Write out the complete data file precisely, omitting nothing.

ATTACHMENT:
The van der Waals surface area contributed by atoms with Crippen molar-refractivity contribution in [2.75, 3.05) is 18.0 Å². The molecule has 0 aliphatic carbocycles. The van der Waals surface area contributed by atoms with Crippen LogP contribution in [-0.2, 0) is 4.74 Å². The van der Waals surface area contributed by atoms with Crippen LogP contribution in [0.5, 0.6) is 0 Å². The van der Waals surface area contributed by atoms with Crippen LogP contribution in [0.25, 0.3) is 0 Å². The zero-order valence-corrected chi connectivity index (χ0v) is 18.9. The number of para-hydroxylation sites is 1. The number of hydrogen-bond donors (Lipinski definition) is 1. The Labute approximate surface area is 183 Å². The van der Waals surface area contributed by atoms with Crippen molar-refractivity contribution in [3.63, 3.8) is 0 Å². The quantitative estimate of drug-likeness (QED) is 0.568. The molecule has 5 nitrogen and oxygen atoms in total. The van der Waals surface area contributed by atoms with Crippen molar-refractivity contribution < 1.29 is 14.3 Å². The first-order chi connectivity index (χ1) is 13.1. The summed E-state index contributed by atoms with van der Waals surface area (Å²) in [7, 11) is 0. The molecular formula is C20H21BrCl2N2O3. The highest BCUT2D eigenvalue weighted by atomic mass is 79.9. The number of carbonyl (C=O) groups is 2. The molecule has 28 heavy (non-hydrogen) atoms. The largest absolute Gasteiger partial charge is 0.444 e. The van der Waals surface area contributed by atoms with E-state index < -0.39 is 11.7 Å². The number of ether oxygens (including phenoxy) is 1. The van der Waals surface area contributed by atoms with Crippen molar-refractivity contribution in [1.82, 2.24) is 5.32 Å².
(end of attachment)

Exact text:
The van der Waals surface area contributed by atoms with Crippen molar-refractivity contribution in [2.75, 3.05) is 18.0 Å². The molecule has 0 aliphatic carbocycles. The van der Waals surface area contributed by atoms with Crippen LogP contribution in [-0.2, 0) is 4.74 Å². The van der Waals surface area contributed by atoms with Crippen LogP contribution in [0.5, 0.6) is 0 Å². The van der Waals surface area contributed by atoms with Crippen LogP contribution in [0.25, 0.3) is 0 Å². The zero-order valence-corrected chi connectivity index (χ0v) is 18.9. The number of para-hydroxylation sites is 1. The number of hydrogen-bond donors (Lipinski definition) is 1. The Labute approximate surface area is 183 Å². The van der Waals surface area contributed by atoms with Crippen molar-refractivity contribution in [3.63, 3.8) is 0 Å². The quantitative estimate of drug-likeness (QED) is 0.568. The molecule has 5 nitrogen and oxygen atoms in total. The van der Waals surface area contributed by atoms with Crippen molar-refractivity contribution < 1.29 is 14.3 Å². The first-order chi connectivity index (χ1) is 13.1. The summed E-state index contributed by atoms with van der Waals surface area (Å²) in [7, 11) is 0. The molecular formula is C20H21BrCl2N2O3. The highest BCUT2D eigenvalue weighted by atomic mass is 79.9. The number of carbonyl (C=O) groups is 2. The molecule has 28 heavy (non-hydrogen) atoms. The largest absolute Gasteiger partial charge is 0.444 e. The van der Waals surface area contributed by atoms with E-state index < -0.39 is 11.7 Å². The number of ether oxygens (including phenoxy) is 1. The van der Waals surface area contributed by atoms with Crippen molar-refractivity contribution in [1.82, 2.24) is 5.32 Å².